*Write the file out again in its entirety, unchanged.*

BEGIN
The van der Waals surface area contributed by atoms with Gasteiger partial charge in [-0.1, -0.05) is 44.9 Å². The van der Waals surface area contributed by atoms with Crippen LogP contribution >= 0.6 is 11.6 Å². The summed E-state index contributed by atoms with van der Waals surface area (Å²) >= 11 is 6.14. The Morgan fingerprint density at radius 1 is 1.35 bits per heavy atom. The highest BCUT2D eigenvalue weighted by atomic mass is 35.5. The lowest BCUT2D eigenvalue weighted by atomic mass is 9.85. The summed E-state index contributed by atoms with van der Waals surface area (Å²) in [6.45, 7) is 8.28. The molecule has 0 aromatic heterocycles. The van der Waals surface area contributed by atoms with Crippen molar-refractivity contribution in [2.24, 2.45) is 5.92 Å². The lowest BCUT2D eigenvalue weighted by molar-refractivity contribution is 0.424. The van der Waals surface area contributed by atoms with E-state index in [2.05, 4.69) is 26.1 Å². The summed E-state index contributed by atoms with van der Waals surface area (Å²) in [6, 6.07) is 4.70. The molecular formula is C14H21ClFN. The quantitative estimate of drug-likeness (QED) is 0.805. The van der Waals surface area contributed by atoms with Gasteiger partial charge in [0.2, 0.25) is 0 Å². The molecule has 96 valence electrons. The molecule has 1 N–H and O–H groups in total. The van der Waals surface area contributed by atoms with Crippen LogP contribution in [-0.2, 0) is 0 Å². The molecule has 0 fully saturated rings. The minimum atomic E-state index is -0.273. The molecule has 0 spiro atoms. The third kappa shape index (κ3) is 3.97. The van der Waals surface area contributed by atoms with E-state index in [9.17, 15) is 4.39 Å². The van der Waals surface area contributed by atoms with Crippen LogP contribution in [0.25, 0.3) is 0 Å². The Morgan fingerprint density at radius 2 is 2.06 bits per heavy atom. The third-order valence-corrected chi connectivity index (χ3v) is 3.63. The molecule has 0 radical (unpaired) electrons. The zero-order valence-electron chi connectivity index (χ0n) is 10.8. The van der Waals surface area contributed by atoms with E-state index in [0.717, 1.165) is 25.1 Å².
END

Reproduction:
The van der Waals surface area contributed by atoms with Gasteiger partial charge in [-0.1, -0.05) is 44.9 Å². The van der Waals surface area contributed by atoms with Crippen LogP contribution >= 0.6 is 11.6 Å². The summed E-state index contributed by atoms with van der Waals surface area (Å²) >= 11 is 6.14. The Morgan fingerprint density at radius 1 is 1.35 bits per heavy atom. The highest BCUT2D eigenvalue weighted by atomic mass is 35.5. The lowest BCUT2D eigenvalue weighted by atomic mass is 9.85. The summed E-state index contributed by atoms with van der Waals surface area (Å²) in [6.45, 7) is 8.28. The molecule has 0 aromatic heterocycles. The van der Waals surface area contributed by atoms with Crippen molar-refractivity contribution in [2.24, 2.45) is 5.92 Å². The lowest BCUT2D eigenvalue weighted by molar-refractivity contribution is 0.424. The van der Waals surface area contributed by atoms with E-state index in [2.05, 4.69) is 26.1 Å². The summed E-state index contributed by atoms with van der Waals surface area (Å²) in [6, 6.07) is 4.70. The molecular formula is C14H21ClFN. The quantitative estimate of drug-likeness (QED) is 0.805. The van der Waals surface area contributed by atoms with Gasteiger partial charge in [0.2, 0.25) is 0 Å². The molecule has 96 valence electrons. The molecule has 1 N–H and O–H groups in total. The van der Waals surface area contributed by atoms with Crippen LogP contribution in [-0.2, 0) is 0 Å². The molecule has 0 fully saturated rings. The minimum atomic E-state index is -0.273. The molecule has 0 spiro atoms. The third kappa shape index (κ3) is 3.97. The van der Waals surface area contributed by atoms with E-state index in [9.17, 15) is 4.39 Å². The van der Waals surface area contributed by atoms with Crippen LogP contribution in [0.25, 0.3) is 0 Å². The Morgan fingerprint density at radius 2 is 2.06 bits per heavy atom. The third-order valence-corrected chi connectivity index (χ3v) is 3.63. The molecule has 0 radical (unpaired) electrons. The zero-order valence-electron chi connectivity index (χ0n) is 10.8. The van der Waals surface area contributed by atoms with E-state index in [0.717, 1.165) is 25.1 Å².